The science behind snow: A lesson on how snow forms

The surprising reason we use salt when it snows

OVERLAND PARK, Kan. -- When I asked my son Skyler what he would like to see me do for The Wonders of Winter special, he said "What about everything about snow?"

I thought it was a good idea so I went to Skyler's school, the Hyman Brand Hebrew Academy, and talked about how snow forms.

Here's what I taught them:

Snow forms from dust and smoke particles in the clouds when the temperature up there is at or below 32°. Ice crystals then combine on those dust and smoke particles, also known as aerosols. When enough ice crystals have come together, they form a snowflake. Once the snowflake is heavy enough, it falls to the ground.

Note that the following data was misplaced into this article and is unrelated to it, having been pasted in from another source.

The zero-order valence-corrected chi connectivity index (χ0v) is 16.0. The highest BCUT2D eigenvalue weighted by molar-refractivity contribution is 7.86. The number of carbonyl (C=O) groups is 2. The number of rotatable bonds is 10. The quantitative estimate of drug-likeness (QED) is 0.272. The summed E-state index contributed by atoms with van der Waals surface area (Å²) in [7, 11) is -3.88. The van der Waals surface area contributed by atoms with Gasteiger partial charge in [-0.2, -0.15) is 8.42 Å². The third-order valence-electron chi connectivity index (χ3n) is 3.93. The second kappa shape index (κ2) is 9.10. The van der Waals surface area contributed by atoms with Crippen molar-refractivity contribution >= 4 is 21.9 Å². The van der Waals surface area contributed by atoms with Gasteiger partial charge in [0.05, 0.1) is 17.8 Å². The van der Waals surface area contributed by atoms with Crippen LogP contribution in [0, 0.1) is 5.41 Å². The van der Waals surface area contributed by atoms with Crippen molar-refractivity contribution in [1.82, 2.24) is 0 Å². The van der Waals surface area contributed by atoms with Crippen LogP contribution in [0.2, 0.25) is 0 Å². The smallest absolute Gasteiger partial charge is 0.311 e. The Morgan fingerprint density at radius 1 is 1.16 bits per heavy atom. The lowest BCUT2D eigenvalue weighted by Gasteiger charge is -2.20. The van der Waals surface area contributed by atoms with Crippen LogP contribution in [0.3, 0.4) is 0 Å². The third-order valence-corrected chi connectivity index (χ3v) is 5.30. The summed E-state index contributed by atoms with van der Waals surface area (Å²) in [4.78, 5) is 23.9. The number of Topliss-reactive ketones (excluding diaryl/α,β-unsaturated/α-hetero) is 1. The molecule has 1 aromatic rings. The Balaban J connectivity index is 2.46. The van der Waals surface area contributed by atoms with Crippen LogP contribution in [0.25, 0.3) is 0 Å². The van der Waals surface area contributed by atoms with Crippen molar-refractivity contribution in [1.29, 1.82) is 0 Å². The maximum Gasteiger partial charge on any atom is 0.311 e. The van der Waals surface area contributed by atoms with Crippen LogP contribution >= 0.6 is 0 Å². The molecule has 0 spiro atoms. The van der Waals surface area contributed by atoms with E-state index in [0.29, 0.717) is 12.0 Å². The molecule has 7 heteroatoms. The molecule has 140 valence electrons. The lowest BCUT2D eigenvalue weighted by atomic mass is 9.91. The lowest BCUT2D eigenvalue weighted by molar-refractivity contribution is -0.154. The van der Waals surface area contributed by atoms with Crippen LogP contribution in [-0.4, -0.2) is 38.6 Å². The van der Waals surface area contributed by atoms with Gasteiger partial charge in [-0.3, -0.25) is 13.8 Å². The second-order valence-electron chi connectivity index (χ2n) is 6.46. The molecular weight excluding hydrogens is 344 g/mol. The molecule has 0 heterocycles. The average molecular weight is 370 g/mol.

It starts snowing as long as the temperature on the surface is cold enough -- otherwise the flakes could melt into rain drops in the warmer conditions.

In the science class, I did an experiment and made fake snow. It's not how snow is actually made, but the kids and adults loved it.

This experiment can be as easy as adding water to some instant snow powder if you want to try it at home.

I wasn't the only one giving a lesson that day,

When it snows, the first thing road crews do is put salt on the road. But why? I turned to science teacher Cody Welton to explain.

Mr. Welton explained that salt does not actually melt the snow. Instead, the salt lowers the freezing point of water, so ice and snow turn to liquid when they come into contact with the salt. In addition, any existing water on already surfaces will not freeze once salt is added.

Print this article Back to Top